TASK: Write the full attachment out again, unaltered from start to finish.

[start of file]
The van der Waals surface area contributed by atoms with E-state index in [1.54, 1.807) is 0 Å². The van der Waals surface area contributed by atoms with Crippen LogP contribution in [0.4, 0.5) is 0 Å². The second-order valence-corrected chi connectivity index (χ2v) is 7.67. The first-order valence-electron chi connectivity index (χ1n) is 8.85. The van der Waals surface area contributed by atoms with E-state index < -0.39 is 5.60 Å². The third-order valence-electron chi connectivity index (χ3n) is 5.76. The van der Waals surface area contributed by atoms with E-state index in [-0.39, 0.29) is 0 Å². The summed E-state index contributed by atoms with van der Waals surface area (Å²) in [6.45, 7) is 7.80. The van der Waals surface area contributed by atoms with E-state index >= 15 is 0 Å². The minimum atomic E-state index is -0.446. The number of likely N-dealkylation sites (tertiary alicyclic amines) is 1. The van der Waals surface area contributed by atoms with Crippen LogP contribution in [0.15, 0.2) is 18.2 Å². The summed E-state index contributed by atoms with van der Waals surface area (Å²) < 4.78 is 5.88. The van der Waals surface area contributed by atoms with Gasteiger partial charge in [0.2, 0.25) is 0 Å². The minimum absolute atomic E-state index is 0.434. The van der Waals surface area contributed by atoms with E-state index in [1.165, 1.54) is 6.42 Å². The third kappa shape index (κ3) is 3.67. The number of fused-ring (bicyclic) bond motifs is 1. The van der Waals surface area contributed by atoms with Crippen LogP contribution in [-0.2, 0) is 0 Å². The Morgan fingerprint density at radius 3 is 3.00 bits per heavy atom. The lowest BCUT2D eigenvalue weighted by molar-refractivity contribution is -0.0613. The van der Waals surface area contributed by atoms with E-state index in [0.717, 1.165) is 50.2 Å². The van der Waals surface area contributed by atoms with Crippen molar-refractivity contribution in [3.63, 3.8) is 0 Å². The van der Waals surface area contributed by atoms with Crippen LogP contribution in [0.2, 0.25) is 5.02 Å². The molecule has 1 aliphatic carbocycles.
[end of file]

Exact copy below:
The van der Waals surface area contributed by atoms with E-state index in [1.54, 1.807) is 0 Å². The van der Waals surface area contributed by atoms with Crippen LogP contribution in [0.4, 0.5) is 0 Å². The second-order valence-corrected chi connectivity index (χ2v) is 7.67. The first-order valence-electron chi connectivity index (χ1n) is 8.85. The van der Waals surface area contributed by atoms with E-state index < -0.39 is 5.60 Å². The third-order valence-electron chi connectivity index (χ3n) is 5.76. The van der Waals surface area contributed by atoms with E-state index in [-0.39, 0.29) is 0 Å². The summed E-state index contributed by atoms with van der Waals surface area (Å²) in [6.45, 7) is 7.80. The van der Waals surface area contributed by atoms with E-state index >= 15 is 0 Å². The minimum atomic E-state index is -0.446. The number of likely N-dealkylation sites (tertiary alicyclic amines) is 1. The van der Waals surface area contributed by atoms with Crippen LogP contribution in [0.15, 0.2) is 18.2 Å². The summed E-state index contributed by atoms with van der Waals surface area (Å²) < 4.78 is 5.88. The van der Waals surface area contributed by atoms with Gasteiger partial charge in [0.2, 0.25) is 0 Å². The minimum absolute atomic E-state index is 0.434. The van der Waals surface area contributed by atoms with E-state index in [1.165, 1.54) is 6.42 Å². The third kappa shape index (κ3) is 3.67. The number of fused-ring (bicyclic) bond motifs is 1. The van der Waals surface area contributed by atoms with Crippen LogP contribution in [-0.2, 0) is 0 Å². The Morgan fingerprint density at radius 3 is 3.00 bits per heavy atom. The lowest BCUT2D eigenvalue weighted by molar-refractivity contribution is -0.0613. The van der Waals surface area contributed by atoms with E-state index in [0.717, 1.165) is 50.2 Å². The van der Waals surface area contributed by atoms with Crippen molar-refractivity contribution in [3.63, 3.8) is 0 Å². The van der Waals surface area contributed by atoms with Crippen LogP contribution in [0.2, 0.25) is 5.02 Å². The molecule has 1 aliphatic carbocycles.